About Polly Chester

Polly is a thinker, writer and social worker with passions for human rights, caring for the environment, social justice, social policy, epistemology, philosophy and psychology

Myla Dalbesio and the size debate we shouldn’t be having

Polly Chester begs us all to cease talking about the size of models like Myla Dalbesio…stop the banal conversation, save a unicorn!

 

Did you know that every time you make a comment about a female fashion model’s body size, two unicorns impale each other with their pearly horns and die loud, grisly, miserable deaths?

Kidding!

The unicorns I’ve met are indifferent toward the fashion industry; they’re far more concerned with bringing magic, joy and happiness to people’s lives. Unicorns know that the fashion industry is the antithesis to their mission and values…so rather than duel each other, they impale horrible, soulless fashion designers whenever they come across them in champagne bars.

I’m wondering why we’re still talking about the dress size of fashion models with Myla Dalbesio being the Calvin Klein model du jour to whom I’m referring. I’ve had enough of this conversation. I have never bought a piece of clothing after I saw that it looked good on a high fashion model, and I suspect that most people could identify with here.

Apparently, Myla Dalbesio is a size 10. Size 10? Well, what the fuck does that mean? Generally, people find out that many countries have their own systems for sizing clothes through mistakenly buying doll-sized clothing over the internet. This is endlessly frustrating for people like me, who do most of their shopping over the internet. Size conversion charts are often unreliable and the whole process could be made simpler if sizing were universal.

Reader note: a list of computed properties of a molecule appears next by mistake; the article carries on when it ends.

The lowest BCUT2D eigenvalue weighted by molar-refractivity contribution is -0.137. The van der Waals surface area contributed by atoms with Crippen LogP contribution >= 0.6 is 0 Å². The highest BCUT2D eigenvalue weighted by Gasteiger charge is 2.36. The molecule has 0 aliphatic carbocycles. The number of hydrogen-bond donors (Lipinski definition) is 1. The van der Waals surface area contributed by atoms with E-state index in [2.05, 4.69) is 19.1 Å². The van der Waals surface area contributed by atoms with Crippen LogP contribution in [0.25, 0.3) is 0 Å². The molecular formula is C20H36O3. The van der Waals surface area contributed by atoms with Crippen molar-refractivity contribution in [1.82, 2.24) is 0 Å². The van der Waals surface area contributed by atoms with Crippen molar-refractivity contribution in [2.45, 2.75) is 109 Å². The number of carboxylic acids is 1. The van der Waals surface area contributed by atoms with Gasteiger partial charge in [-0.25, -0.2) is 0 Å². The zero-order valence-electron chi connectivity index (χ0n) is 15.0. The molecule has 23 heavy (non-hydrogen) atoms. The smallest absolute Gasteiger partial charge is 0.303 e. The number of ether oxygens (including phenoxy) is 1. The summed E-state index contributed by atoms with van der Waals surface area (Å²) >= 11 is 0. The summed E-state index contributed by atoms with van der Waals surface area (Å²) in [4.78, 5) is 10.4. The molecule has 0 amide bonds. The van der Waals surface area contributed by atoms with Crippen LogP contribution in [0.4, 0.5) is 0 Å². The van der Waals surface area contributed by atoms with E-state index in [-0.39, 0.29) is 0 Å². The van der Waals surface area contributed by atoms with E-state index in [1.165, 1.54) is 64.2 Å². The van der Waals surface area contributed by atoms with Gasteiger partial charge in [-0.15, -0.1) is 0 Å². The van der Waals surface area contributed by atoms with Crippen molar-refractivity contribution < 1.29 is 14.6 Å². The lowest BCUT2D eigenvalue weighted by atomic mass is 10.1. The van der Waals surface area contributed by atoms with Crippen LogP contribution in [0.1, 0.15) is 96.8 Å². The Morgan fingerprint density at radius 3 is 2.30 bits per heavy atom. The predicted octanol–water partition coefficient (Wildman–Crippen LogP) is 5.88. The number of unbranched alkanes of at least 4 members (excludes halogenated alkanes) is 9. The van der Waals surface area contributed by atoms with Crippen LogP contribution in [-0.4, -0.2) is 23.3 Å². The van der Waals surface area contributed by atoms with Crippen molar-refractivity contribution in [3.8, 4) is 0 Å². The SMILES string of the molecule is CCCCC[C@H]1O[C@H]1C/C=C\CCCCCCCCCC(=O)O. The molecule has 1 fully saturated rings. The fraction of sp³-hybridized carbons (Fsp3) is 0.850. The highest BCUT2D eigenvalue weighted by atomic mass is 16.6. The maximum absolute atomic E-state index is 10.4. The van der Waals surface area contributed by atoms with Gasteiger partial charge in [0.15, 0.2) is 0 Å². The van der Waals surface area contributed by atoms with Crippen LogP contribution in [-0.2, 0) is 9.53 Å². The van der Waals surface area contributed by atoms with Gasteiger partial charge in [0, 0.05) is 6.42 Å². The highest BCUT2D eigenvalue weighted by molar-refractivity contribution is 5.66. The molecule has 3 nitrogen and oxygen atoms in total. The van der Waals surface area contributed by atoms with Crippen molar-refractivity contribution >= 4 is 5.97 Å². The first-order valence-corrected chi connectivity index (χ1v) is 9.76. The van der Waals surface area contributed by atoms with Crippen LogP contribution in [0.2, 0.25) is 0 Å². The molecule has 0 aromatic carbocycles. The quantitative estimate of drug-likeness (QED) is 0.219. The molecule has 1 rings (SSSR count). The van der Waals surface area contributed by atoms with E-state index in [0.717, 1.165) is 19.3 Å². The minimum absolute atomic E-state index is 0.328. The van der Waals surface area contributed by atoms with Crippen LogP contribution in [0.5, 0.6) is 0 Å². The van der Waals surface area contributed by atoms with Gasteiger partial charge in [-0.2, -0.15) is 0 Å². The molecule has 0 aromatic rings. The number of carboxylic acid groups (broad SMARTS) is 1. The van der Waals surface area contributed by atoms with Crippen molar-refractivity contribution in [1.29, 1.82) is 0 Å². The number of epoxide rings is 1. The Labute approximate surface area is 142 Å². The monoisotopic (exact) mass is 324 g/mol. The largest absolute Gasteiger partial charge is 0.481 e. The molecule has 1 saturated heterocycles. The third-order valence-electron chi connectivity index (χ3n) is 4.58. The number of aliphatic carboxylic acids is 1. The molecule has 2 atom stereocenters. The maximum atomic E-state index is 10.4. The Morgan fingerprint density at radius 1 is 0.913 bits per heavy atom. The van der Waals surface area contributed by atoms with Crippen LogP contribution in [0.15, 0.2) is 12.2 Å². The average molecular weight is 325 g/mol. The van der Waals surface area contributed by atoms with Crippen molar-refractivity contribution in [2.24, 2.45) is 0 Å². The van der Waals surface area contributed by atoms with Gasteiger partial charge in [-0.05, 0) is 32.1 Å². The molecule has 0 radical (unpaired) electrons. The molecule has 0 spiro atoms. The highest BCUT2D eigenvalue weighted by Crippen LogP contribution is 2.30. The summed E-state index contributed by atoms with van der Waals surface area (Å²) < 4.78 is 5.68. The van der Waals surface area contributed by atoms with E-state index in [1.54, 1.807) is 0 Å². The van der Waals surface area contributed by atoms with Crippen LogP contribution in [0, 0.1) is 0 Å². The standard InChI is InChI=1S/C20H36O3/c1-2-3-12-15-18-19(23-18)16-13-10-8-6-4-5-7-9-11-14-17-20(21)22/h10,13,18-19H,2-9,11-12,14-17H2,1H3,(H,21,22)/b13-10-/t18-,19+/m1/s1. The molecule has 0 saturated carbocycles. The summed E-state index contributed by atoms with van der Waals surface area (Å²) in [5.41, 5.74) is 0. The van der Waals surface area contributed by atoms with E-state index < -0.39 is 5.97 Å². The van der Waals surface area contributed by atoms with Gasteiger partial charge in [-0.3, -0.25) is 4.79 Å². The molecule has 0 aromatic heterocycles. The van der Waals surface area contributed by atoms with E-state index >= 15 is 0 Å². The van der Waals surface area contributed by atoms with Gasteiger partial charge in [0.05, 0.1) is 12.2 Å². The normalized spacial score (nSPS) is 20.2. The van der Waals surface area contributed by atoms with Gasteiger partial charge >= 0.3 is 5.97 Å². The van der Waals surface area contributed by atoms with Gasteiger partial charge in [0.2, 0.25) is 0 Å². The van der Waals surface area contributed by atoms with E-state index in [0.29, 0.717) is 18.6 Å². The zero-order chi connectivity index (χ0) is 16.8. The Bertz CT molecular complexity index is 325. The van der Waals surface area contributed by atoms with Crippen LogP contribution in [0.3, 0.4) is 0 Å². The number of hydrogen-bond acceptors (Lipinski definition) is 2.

I’ve had a fair bit of experience with buying clothes over the years and let me tell you, “size 10” is insufficient information, even if you’re buying from a range that uses the sizing system of only one country. Myla Dalbesio is a US size 10 and a UK size 14. This tells us nothing, because we see her only in photographs. She looks like a human with boobs and a butt and a pleasant, yet rather forgettable face. From her photos, I can’t tell anything about her size.

More importantly, why does anyone care?

Can we please shut down this banal, outdated conversation about the dress size of fashion models? It’s always been damaging for the confidence of women and girls of all shapes and sizes, as both plus size and skinny models get torn apart by the media in equal measures.

The results that are borne from these conversations are predictable: at best, self-flagellation and at worst, sororicide.

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To celebrate being a year old, we want you, the readers, to help us decide the articles you loved best during our first year and to encourage you  to participate, we are giving away three prizes!

All you have to do is look through our archives of content and email us your favourite article and also if you want, the one you weren’t so up with. From the submissions, we will assess the most-loved content from our first year and republish it at the end of our birthday month.

Both writers and readers are encouraged to enter (No, Paris, you cannot nominate your own articles…#justsaying), so please email us at [email protected] by 30th November to enter! Please include your name, address and mobile number.

And the prizes are…(did we mention there are prizes…?)

First prize: A brilliant acting course based in Sydney and hosted by Darlo Drama worth $550!

Second prize:  A gift pack from our friends at Booktopia

Third prize: Four movie passes

(Plus watch out for a couple of of other competitions during our birthday month!)

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